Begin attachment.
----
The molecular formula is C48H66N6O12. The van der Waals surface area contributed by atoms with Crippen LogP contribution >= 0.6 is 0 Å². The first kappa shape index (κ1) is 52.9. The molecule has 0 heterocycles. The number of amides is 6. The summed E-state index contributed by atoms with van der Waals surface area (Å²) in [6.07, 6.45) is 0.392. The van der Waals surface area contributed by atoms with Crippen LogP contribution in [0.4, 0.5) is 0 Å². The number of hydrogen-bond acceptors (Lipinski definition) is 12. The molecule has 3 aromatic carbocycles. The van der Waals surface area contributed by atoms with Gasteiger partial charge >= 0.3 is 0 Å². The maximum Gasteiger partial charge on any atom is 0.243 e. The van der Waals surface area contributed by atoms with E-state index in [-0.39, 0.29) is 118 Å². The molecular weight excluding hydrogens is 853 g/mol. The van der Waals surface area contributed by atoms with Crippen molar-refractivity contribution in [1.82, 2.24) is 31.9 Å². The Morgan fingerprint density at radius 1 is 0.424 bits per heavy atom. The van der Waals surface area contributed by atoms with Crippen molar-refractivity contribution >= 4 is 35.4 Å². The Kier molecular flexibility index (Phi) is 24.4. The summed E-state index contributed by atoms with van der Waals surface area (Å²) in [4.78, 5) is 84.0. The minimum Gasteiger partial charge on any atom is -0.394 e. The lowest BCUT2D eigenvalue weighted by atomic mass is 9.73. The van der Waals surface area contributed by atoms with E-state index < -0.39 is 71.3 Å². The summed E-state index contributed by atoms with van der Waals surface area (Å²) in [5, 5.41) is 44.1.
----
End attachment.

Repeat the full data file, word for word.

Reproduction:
The molecular formula is C48H66N6O12. The van der Waals surface area contributed by atoms with Crippen LogP contribution >= 0.6 is 0 Å². The first kappa shape index (κ1) is 52.9. The molecule has 0 heterocycles. The number of amides is 6. The summed E-state index contributed by atoms with van der Waals surface area (Å²) in [6.07, 6.45) is 0.392. The van der Waals surface area contributed by atoms with Crippen LogP contribution in [0.4, 0.5) is 0 Å². The number of hydrogen-bond acceptors (Lipinski definition) is 12. The molecule has 3 aromatic carbocycles. The van der Waals surface area contributed by atoms with Gasteiger partial charge >= 0.3 is 0 Å². The maximum Gasteiger partial charge on any atom is 0.243 e. The van der Waals surface area contributed by atoms with E-state index in [-0.39, 0.29) is 118 Å². The molecular weight excluding hydrogens is 853 g/mol. The van der Waals surface area contributed by atoms with Crippen molar-refractivity contribution in [1.82, 2.24) is 31.9 Å². The Morgan fingerprint density at radius 1 is 0.424 bits per heavy atom. The van der Waals surface area contributed by atoms with Crippen molar-refractivity contribution >= 4 is 35.4 Å². The Kier molecular flexibility index (Phi) is 24.4. The summed E-state index contributed by atoms with van der Waals surface area (Å²) in [4.78, 5) is 84.0. The minimum Gasteiger partial charge on any atom is -0.394 e. The lowest BCUT2D eigenvalue weighted by atomic mass is 9.73. The van der Waals surface area contributed by atoms with E-state index < -0.39 is 71.3 Å². The summed E-state index contributed by atoms with van der Waals surface area (Å²) in [5, 5.41) is 44.1.